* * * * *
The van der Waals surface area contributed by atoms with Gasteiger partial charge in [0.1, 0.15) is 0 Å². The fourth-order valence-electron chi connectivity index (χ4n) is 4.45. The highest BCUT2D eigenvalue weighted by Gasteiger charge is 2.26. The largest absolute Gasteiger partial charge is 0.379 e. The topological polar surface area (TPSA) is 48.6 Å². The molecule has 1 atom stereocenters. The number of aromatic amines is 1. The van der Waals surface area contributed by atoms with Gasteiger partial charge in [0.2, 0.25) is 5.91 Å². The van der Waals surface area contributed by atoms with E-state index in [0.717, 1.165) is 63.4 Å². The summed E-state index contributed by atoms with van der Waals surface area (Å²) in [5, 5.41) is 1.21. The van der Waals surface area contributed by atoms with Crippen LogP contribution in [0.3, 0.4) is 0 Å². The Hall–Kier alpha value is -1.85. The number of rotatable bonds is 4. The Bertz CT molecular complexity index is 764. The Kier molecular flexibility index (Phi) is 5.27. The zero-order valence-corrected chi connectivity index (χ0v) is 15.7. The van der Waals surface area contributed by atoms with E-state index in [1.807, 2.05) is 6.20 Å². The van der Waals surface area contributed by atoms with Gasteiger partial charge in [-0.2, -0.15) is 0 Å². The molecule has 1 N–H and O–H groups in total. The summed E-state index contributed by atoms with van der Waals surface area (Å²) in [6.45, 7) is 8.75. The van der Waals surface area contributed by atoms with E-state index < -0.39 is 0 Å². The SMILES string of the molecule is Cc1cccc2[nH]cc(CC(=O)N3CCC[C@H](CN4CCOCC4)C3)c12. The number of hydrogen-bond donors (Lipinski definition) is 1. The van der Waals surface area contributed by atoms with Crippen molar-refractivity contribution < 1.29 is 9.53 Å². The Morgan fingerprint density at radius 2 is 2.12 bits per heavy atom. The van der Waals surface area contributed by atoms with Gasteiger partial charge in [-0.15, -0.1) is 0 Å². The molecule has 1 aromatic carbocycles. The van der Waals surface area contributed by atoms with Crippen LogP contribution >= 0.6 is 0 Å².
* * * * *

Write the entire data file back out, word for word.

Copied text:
The van der Waals surface area contributed by atoms with Gasteiger partial charge in [0.1, 0.15) is 0 Å². The fourth-order valence-electron chi connectivity index (χ4n) is 4.45. The highest BCUT2D eigenvalue weighted by Gasteiger charge is 2.26. The largest absolute Gasteiger partial charge is 0.379 e. The topological polar surface area (TPSA) is 48.6 Å². The molecule has 1 atom stereocenters. The number of aromatic amines is 1. The van der Waals surface area contributed by atoms with Gasteiger partial charge in [0.2, 0.25) is 5.91 Å². The van der Waals surface area contributed by atoms with E-state index in [0.717, 1.165) is 63.4 Å². The summed E-state index contributed by atoms with van der Waals surface area (Å²) in [5, 5.41) is 1.21. The van der Waals surface area contributed by atoms with Crippen LogP contribution in [0.3, 0.4) is 0 Å². The Hall–Kier alpha value is -1.85. The number of rotatable bonds is 4. The Bertz CT molecular complexity index is 764. The Kier molecular flexibility index (Phi) is 5.27. The zero-order valence-corrected chi connectivity index (χ0v) is 15.7. The van der Waals surface area contributed by atoms with E-state index in [1.807, 2.05) is 6.20 Å². The van der Waals surface area contributed by atoms with Gasteiger partial charge in [-0.2, -0.15) is 0 Å². The molecule has 1 N–H and O–H groups in total. The summed E-state index contributed by atoms with van der Waals surface area (Å²) in [6.45, 7) is 8.75. The van der Waals surface area contributed by atoms with E-state index < -0.39 is 0 Å². The SMILES string of the molecule is Cc1cccc2[nH]cc(CC(=O)N3CCC[C@H](CN4CCOCC4)C3)c12. The number of hydrogen-bond donors (Lipinski definition) is 1. The van der Waals surface area contributed by atoms with Crippen molar-refractivity contribution < 1.29 is 9.53 Å². The Morgan fingerprint density at radius 2 is 2.12 bits per heavy atom. The van der Waals surface area contributed by atoms with Gasteiger partial charge in [-0.15, -0.1) is 0 Å². The molecule has 1 aromatic carbocycles. The van der Waals surface area contributed by atoms with Crippen LogP contribution >= 0.6 is 0 Å².